Belfast Telegraph

Wednesday 30 July 2014

Hague tells of hopes for Iran talks

Foreign Secretary William Hague has told MPs that he hopes Iran will engage in talks after oil sanctions were imposed

Tough new oil-based sanctions should force Iran back to the negotiating table, William Hague has said after the UK indicated it could increase its military force in the Gulf if the situation escalates.

The Foreign Secretary stressed that Britain did not want to resolve the dispute over Iran's nuclear ambitions by force, despite threats by Tehran to block a key shipping route.

A European Union-wide block on imported Iranian oil agreed on Monday was designed "to lead us away from any conflict by increasing the pressure for a peaceful settlement of these disputes", he said.

But, responding to fears raised in the Commons by Conservative MP Robert Halfon that war looked "increasingly likely", he acknowledged that all options remained on the table.

Mr Hague was called by the Speaker to update MPs on the latest developments just hours after Defence Secretary Philip Hammond said military reinforcements were available if required.

At the weekend, HMS Argyll sailed alongside American and French warships through the sensitive Strait of Hormuz in what Mr Hammond said sent a "clear signal" to the regime. Iran has threatened to close the strait - through which 35% of the world's tanker-borne oil exports pass - in retaliation for the sanctions against its oil exports.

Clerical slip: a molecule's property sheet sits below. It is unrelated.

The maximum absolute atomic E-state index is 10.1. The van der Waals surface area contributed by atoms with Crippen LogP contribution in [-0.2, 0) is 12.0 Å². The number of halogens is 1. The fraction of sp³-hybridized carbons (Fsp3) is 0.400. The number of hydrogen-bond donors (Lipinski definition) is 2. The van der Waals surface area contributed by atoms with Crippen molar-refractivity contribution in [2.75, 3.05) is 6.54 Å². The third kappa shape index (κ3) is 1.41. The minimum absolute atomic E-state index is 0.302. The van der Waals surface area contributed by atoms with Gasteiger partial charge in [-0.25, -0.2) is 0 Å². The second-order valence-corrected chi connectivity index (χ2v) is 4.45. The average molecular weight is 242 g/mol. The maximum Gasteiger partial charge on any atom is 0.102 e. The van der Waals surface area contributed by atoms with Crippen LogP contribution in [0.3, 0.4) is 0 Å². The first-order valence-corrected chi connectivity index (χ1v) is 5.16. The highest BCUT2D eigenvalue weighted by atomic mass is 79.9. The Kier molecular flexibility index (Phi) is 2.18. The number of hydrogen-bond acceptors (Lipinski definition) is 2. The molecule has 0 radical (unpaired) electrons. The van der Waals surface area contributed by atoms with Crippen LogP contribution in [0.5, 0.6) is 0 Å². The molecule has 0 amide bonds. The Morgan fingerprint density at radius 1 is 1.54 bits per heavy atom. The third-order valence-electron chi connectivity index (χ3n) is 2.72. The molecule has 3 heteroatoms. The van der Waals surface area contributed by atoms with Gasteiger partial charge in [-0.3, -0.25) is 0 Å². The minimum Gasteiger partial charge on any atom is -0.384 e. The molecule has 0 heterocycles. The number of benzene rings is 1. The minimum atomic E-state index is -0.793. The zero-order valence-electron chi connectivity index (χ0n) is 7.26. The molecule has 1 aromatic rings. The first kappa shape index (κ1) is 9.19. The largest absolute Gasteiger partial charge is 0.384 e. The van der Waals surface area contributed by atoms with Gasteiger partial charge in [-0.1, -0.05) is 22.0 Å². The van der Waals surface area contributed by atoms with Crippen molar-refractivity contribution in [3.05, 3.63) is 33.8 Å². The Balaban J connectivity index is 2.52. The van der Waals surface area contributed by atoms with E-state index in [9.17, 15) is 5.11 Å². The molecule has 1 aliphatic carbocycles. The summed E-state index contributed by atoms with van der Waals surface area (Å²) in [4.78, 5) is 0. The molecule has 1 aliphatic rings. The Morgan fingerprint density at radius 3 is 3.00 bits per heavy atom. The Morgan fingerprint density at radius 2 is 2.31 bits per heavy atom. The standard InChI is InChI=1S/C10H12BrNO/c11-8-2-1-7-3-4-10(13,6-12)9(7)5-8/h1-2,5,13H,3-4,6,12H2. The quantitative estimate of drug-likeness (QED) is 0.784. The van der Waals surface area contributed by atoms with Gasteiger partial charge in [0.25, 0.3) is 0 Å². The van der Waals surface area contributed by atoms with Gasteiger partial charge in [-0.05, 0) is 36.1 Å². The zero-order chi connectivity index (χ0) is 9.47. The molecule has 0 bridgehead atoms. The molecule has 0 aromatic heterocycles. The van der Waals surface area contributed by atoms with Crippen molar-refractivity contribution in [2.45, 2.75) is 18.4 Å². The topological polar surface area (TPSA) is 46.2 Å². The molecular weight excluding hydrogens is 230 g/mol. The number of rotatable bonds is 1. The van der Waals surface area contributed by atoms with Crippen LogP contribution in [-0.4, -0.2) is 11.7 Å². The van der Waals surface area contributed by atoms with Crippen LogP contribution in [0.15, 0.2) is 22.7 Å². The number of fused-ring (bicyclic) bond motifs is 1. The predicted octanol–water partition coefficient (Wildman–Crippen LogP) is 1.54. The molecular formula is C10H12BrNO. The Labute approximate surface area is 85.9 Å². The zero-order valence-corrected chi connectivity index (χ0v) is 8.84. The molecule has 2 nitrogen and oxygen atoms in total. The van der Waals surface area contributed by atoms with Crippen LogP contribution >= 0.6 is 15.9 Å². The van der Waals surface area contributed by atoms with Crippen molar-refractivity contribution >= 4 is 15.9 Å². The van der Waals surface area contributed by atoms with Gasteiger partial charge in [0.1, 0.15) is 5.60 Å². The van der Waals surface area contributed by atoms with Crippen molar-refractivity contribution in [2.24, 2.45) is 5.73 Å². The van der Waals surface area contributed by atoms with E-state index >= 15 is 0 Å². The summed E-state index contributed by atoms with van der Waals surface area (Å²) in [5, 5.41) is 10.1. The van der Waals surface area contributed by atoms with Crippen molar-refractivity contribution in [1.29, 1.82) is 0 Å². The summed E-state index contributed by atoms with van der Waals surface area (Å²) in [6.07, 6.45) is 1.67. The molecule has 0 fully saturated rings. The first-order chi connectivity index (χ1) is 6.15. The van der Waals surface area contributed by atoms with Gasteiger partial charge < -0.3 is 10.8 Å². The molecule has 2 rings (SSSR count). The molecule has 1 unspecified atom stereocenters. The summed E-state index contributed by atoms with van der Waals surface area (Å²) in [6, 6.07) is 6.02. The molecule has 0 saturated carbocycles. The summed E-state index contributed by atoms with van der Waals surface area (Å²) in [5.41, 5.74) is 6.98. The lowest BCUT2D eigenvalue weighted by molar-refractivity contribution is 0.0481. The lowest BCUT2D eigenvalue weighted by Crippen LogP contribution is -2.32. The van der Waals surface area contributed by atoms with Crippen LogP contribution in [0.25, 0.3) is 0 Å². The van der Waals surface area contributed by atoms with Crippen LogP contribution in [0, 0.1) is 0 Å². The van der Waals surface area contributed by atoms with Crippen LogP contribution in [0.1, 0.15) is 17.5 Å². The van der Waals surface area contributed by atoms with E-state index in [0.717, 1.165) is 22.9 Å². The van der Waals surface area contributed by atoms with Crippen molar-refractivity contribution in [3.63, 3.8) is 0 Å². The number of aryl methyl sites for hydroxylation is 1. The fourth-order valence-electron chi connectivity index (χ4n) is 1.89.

Asked if more resources could be sent, Mr Hammond said: "The UK has a contingent capability to reinforce that presence should at any time it be considered necessary to do so."

He was speaking at a press conference in London following the annual round of talks between UK and Australian foreign and defence ministers. Australia's foreign minister Kevin Rudd said his country would enforce the same ban on Iranian crude oil exports agreed by the EU on Monday.

Mr Hague said in the Commons: "This is not a set of actions designed to lead to any conflict but to lead us away from any conflict by increasing the pressure for a peaceful settlement of these disputes."

However, he added: "We have many contingency plans for many contingencies, including ... for sending any further naval forces to that area. But we are not planning to take military action in the Gulf. We call on Iran to return to the negotiations which are at all times available to it."

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